WWII-Era Spy Tech Could Make Ultra Secure Bank Cards

A military Enigma machine used during the late 1930s.
A military Enigma machine used during the late 1930s. (Image credit: Alessandro Nassiri, Creative Commons Attribution-Share Alike)

Grim irony alert: You know those new smart chips on your credit card? They've actually triggered a virtual crime wave. Hackers and identity thieves, in a rush to exploit the old magnetic swipe cards while they still can, stole an estimated $4 billion in 2016 — a new record.

The smart chips are expected to prevent fraud in the long term, but banks are already thinking of the next big defensive maneuver: A digital update to World War II cipher technology that will replace that three-digit code on the back of your card.

According to new patent filings, the U.K. bank Barclays plans to deploy a new kind of ultra-secure bank card that will use a tiny keypad and digital display on the card itself. The bank card will also incorporate an encryption system similar to that used by famous wartime Enigma machines, which encoded messages by generating constantly changing ciphers using pseudo-random numbers.

In a similar fashion, the new bank card encryption technology will generate codes at timed intervals, which will then appear on the digital display next to the signature line, according to U.K reports. Users will tap in their PIN on the card to generate the codes, which will replace the three-digit CVV number system that's been in use for the last 20 years.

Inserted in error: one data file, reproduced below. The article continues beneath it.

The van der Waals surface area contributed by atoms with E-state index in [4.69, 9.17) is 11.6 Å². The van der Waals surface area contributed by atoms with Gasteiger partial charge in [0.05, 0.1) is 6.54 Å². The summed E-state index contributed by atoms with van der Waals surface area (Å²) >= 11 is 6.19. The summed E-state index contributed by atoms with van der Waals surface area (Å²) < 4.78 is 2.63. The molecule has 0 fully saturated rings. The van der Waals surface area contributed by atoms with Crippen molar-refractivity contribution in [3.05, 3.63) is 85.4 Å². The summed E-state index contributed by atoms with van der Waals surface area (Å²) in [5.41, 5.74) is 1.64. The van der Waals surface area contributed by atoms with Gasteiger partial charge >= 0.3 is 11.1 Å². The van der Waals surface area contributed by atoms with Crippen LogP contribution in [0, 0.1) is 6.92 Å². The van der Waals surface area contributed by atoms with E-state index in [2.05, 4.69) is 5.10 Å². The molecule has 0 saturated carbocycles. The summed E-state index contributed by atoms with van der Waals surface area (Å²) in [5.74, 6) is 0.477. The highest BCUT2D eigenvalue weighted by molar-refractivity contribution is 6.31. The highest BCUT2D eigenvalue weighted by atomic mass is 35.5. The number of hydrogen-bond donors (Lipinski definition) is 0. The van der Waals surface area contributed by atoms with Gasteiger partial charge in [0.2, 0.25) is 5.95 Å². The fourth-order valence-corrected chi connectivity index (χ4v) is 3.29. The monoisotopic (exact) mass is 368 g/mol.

Inventors David Taylor and George French have secured a patent for the technology, which will also include Bluetooth and Wi-Fi connectivity. These features will enable contactless paymenttransactions similar to Apple Pay or Microsoft Wallet.

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The constantly changing codes are intended to confound data thieves who use various methods get around the CVV code system. For instance, by using a distributed guessing attack, hackers can run a single credit card through thousands of online retail systems at once, often cracking the CVV number within seconds.

The new encryption system would prevent such brute force attacks, but would also require wide-scale deployment of supporting retail software and systems. The contactless payment options would also prevent theft from compromised card scanners and skimmers. And because users would enter their PIN code on the card itself, the new system would do away with the current system, in which users punch their code into hundreds of different machines.

A representative from Barclays told U.K. publication The Telegraph that, while there's no timetable as of yet for the new system, the patent filing is part of an ongoing initiative to aggressively develop new methods for fighting bank card fraud.

The battle rages on.

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Originally published on Seeker.

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